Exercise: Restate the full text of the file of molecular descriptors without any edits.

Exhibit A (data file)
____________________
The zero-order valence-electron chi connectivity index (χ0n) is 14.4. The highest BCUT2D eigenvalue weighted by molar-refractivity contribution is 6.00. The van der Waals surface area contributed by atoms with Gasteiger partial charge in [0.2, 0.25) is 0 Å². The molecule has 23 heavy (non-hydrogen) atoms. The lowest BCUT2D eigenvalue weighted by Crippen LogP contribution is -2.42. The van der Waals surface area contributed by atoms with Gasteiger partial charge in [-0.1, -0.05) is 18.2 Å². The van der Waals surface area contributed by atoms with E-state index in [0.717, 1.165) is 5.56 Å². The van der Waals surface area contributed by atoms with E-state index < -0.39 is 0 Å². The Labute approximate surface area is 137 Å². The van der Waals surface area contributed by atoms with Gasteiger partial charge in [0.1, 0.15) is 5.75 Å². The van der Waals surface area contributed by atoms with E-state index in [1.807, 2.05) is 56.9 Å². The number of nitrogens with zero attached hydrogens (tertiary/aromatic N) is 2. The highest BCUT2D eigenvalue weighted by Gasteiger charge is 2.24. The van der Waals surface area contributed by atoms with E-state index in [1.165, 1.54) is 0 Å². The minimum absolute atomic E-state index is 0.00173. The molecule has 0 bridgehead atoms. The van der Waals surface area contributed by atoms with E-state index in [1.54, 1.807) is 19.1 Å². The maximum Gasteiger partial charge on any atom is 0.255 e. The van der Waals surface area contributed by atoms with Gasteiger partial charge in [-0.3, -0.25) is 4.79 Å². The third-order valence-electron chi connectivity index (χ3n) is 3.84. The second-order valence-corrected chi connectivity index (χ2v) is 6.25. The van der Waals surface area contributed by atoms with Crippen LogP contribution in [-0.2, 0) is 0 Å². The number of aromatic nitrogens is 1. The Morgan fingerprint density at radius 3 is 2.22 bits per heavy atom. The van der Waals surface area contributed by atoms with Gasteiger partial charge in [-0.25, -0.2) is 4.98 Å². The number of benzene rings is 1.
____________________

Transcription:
The zero-order valence-electron chi connectivity index (χ0n) is 14.4. The highest BCUT2D eigenvalue weighted by molar-refractivity contribution is 6.00. The van der Waals surface area contributed by atoms with Gasteiger partial charge in [0.2, 0.25) is 0 Å². The molecule has 23 heavy (non-hydrogen) atoms. The lowest BCUT2D eigenvalue weighted by Crippen LogP contribution is -2.42. The van der Waals surface area contributed by atoms with Gasteiger partial charge in [-0.1, -0.05) is 18.2 Å². The van der Waals surface area contributed by atoms with E-state index in [0.717, 1.165) is 5.56 Å². The van der Waals surface area contributed by atoms with E-state index < -0.39 is 0 Å². The Labute approximate surface area is 137 Å². The van der Waals surface area contributed by atoms with Gasteiger partial charge in [0.1, 0.15) is 5.75 Å². The van der Waals surface area contributed by atoms with E-state index in [1.807, 2.05) is 56.9 Å². The number of nitrogens with zero attached hydrogens (tertiary/aromatic N) is 2. The highest BCUT2D eigenvalue weighted by Gasteiger charge is 2.24. The van der Waals surface area contributed by atoms with E-state index in [1.165, 1.54) is 0 Å². The minimum absolute atomic E-state index is 0.00173. The molecule has 0 bridgehead atoms. The van der Waals surface area contributed by atoms with E-state index in [1.54, 1.807) is 19.1 Å². The maximum Gasteiger partial charge on any atom is 0.255 e. The van der Waals surface area contributed by atoms with Gasteiger partial charge in [-0.3, -0.25) is 4.79 Å². The third-order valence-electron chi connectivity index (χ3n) is 3.84. The second-order valence-corrected chi connectivity index (χ2v) is 6.25. The van der Waals surface area contributed by atoms with Crippen LogP contribution in [-0.2, 0) is 0 Å². The number of aromatic nitrogens is 1. The Morgan fingerprint density at radius 3 is 2.22 bits per heavy atom. The van der Waals surface area contributed by atoms with Gasteiger partial charge in [-0.25, -0.2) is 4.98 Å². The number of benzene rings is 1.